The Queen of the Tearling by Erika Johansen (Harper, 7.8.14). This first of a new trilogy from Johansen was a pretty big deal in the publishing world (think: big money for a debut novel!). In Johansen's imagined future world, nearly all knowledge has been lost and the world has reverted to a medieval-like state. For the small kingdom of The Tearling, the old Queen is dead and now is the time to retrieve the daughter she sent into hiding years ago --- and a Princess who knows little of the kingdom she is about to inherit has to prove worthy of the crown. This would probably be full of over-used tropes were it not for a very non-Disney princess. Kelsea is pointedly not beautiful in any conventional way, nor does her body conform to the idiotic ideals of beauty commercialism churns out. Rather, she is strong. She is resourceful. She is intelligent. She uses her strongest gifts: her mind, her common sense, and her compassion. This alone makes this new series a winner. (*In an unfortunate turn of events, the role of Kelsea in the already-in-development movie version has been awarded to Emma Watson. A lovely young woman. But far, far too conventionally beautiful and painfully thin to play the role of Kelsea properly, in my opinion. Gah, just stick to the book.)

The Girl With All the Gifts by M.R. Carey (Obit, 6.10.14). There's not much that can be said about this incredible novel without giving a hint of a spoiler. And if a hint of a spoiler is given, you'll think it's a kind of book that it really isn't. Cryptic enough for you? Okay, okay. Melanie is a young schoolgirl with a very special gift. So special that she's kept locked away in a very special school with other children just like her. I can't tell you what makes Melanie special. You're going to have to read the book to find that out. But I can tell you that you'll fall in love with this little girl. And along the way perhaps you'll ask yourself some of the big questions about, you know, humanity, civilization....that kind of stuff. All this, wrapped up in a package you won't believe.

So pour yourself one more margarita. Enjoy the last dog-days of summer. And whatever you do, don't miss these books.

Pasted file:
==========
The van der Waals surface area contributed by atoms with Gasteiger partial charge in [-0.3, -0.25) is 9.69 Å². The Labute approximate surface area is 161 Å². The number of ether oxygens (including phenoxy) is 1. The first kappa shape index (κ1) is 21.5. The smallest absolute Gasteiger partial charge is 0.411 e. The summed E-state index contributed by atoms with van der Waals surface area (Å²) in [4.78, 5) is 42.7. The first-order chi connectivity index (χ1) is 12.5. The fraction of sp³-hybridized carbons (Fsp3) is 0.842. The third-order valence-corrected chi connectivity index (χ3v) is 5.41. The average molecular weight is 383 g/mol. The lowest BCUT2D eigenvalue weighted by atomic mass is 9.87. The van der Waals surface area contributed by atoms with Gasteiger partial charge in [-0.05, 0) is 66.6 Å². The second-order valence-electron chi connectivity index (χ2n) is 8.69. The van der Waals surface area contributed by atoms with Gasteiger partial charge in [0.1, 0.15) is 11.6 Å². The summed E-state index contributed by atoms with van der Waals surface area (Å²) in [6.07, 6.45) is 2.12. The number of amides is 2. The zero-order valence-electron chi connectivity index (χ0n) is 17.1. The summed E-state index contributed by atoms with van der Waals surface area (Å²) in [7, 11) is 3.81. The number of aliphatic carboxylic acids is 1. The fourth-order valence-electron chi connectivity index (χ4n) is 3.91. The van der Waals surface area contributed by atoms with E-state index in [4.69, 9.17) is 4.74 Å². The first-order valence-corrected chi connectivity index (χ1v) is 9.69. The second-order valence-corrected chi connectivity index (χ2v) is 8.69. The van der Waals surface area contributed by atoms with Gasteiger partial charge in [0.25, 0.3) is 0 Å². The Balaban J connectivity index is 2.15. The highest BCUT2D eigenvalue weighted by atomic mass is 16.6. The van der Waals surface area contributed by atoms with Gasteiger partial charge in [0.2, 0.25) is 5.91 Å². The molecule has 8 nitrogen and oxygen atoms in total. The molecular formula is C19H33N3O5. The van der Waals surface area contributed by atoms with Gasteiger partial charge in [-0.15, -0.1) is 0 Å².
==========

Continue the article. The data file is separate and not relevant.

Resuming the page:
The Last Policeman Trilogy (World of Trouble)

It was the summer of 2012 when Quirk Books, a small but emerging independent publishing house, released a novel by New York Times bestselling author Ben H. Winters titled The Last Policeman. For Winters, then best known for his novels Pride and Prejudice and Zombies and Sense and Sensibility and Sea Monsters, a pre-apocalyptic police procedural novel was something of a departure from his tried and true spoof and snark technique.

It wasn't long though before word started to spread. The Last Policeman, we were told, was good stuff. Just read it, friends said. And so that is how I was first introduced to Detective Hank Palace, the only cop left in Concord, New Hampshire who gives a damn. Why he would give a damn is part of the mystery, given that in only six short months the asteroid 2011GV1 (known as "Maia") will impact the earth and all life will come to an end anyway. Certainly no one else gives a damn. People have left their jobs, their families, their homes to frantically fulfill lifelong dreams in the short time they have left before imminent death. The world infrastructure is rapidly crumbling. Religious sects are experiencing a rapid resurgence. But Hank Palace, a newly minted detective is determined to fulfill his crime-solving duties. While the murder case that Palace solves in the novel is front and center, what makes The Last Policeman shine is Winters' adeptness with overriding themes of civilization and the ultimate value of human life. Like everyone else who read it, I was vastly pleased when The Last Policeman won the 2013 Edgar Award for the Best Paperback Original and I eagerly awaited the second book in the trilogy....

Countdown City was released the very next year in 2013. There are now just 77 days left until Maia impacts Earth. Civilization continues to disintegrate and Detective Hank Palace is no longer a detective because, well, there's no longer a police department. The country has gone to hell in an apple cart. Radicals have taken over what remains of the University of New Hampshire and Hank's sister is among them. Rumors spread that Maia is really a government hoax. And the countdown continues. So too does Winters' continued exploration of themes which, like the first novel, is really the shining star here. Readers are hooked. We need book three. Need. It.

World of Trouble, the third and final book of the trilogy, is a book you are torn between racing though because you must know what happens and slowly dragging through because you know what inevitably must happen. Gah. What to do? Open the book....two weeks before Maia impacts Earth. The obliteration of society has made the arrival of the asteroid nearly an afterthought, yet Hank Palace has survived and continues the valiant search for his missing sister who remains steadfastly convinced that covert operations will ultimately divert Maia and save humanity. Yet to what end? What humanity? Without the structure of society, humans have destroyed themselves. 

Did Maia hit?

Winters pens a perfect - yes, perfect - ending to a trilogy that will only continue to garner new fans over time. The Last Policeman Trilogy is a cult classic of our own time. The questions posed about humanity, the false illusion of safety given by the structure of society, and our own roles we play in the structure make these novels exceptionally appealing. I fully expect them to remain in print for years to come. If you haven't read them yet, do I really need to tell you what to do?

Now I'm going to sit back and watch all of the awards for World of Trouble roll in...Edgar Award, anyone?


*Fine Print: This review contains three different books. While I purchased copied of all three books for my own personal library, I also received an advance copy of World of Trouble from the publisher for review purposes. As usual, this is no way influenced my review. Because, duh, I loved these books.